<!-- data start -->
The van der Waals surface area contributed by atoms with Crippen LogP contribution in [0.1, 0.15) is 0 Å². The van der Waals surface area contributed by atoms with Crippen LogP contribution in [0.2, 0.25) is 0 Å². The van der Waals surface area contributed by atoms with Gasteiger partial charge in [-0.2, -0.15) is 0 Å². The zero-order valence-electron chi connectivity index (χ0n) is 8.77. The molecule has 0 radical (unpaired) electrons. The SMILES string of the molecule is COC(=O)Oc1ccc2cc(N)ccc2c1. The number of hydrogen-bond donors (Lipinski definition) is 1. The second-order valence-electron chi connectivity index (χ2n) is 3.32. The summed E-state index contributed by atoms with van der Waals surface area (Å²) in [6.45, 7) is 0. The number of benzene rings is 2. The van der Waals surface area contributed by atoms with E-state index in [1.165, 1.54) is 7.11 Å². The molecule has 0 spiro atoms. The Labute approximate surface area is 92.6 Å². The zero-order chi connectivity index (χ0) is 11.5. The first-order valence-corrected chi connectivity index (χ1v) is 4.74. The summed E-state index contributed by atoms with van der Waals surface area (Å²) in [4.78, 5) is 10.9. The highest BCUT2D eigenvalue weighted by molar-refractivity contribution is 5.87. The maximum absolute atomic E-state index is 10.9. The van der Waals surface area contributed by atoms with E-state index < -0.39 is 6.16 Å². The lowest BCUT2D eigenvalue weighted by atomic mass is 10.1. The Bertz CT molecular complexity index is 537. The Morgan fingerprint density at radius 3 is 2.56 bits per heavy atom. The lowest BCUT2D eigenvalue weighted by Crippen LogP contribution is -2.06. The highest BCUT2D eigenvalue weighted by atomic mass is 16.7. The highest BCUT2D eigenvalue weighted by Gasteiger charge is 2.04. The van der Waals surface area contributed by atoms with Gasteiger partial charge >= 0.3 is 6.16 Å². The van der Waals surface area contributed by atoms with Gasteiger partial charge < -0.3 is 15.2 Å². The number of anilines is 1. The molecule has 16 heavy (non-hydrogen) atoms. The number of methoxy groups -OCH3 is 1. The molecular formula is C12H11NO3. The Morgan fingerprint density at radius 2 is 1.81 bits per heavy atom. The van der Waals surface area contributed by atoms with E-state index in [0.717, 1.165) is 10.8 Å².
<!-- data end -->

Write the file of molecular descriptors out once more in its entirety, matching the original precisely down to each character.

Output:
The van der Waals surface area contributed by atoms with Crippen LogP contribution in [0.1, 0.15) is 0 Å². The van der Waals surface area contributed by atoms with Crippen LogP contribution in [0.2, 0.25) is 0 Å². The van der Waals surface area contributed by atoms with Gasteiger partial charge in [-0.2, -0.15) is 0 Å². The zero-order valence-electron chi connectivity index (χ0n) is 8.77. The molecule has 0 radical (unpaired) electrons. The SMILES string of the molecule is COC(=O)Oc1ccc2cc(N)ccc2c1. The number of hydrogen-bond donors (Lipinski definition) is 1. The second-order valence-electron chi connectivity index (χ2n) is 3.32. The summed E-state index contributed by atoms with van der Waals surface area (Å²) in [6.45, 7) is 0. The number of benzene rings is 2. The van der Waals surface area contributed by atoms with E-state index in [1.165, 1.54) is 7.11 Å². The molecule has 0 spiro atoms. The Labute approximate surface area is 92.6 Å². The zero-order chi connectivity index (χ0) is 11.5. The first-order valence-corrected chi connectivity index (χ1v) is 4.74. The summed E-state index contributed by atoms with van der Waals surface area (Å²) in [4.78, 5) is 10.9. The highest BCUT2D eigenvalue weighted by molar-refractivity contribution is 5.87. The maximum absolute atomic E-state index is 10.9. The van der Waals surface area contributed by atoms with E-state index < -0.39 is 6.16 Å². The lowest BCUT2D eigenvalue weighted by atomic mass is 10.1. The Bertz CT molecular complexity index is 537. The Morgan fingerprint density at radius 3 is 2.56 bits per heavy atom. The lowest BCUT2D eigenvalue weighted by Crippen LogP contribution is -2.06. The highest BCUT2D eigenvalue weighted by atomic mass is 16.7. The highest BCUT2D eigenvalue weighted by Gasteiger charge is 2.04. The van der Waals surface area contributed by atoms with Gasteiger partial charge >= 0.3 is 6.16 Å². The van der Waals surface area contributed by atoms with Gasteiger partial charge < -0.3 is 15.2 Å². The number of anilines is 1. The molecule has 16 heavy (non-hydrogen) atoms. The number of methoxy groups -OCH3 is 1. The molecular formula is C12H11NO3. The Morgan fingerprint density at radius 2 is 1.81 bits per heavy atom. The van der Waals surface area contributed by atoms with E-state index in [0.717, 1.165) is 10.8 Å².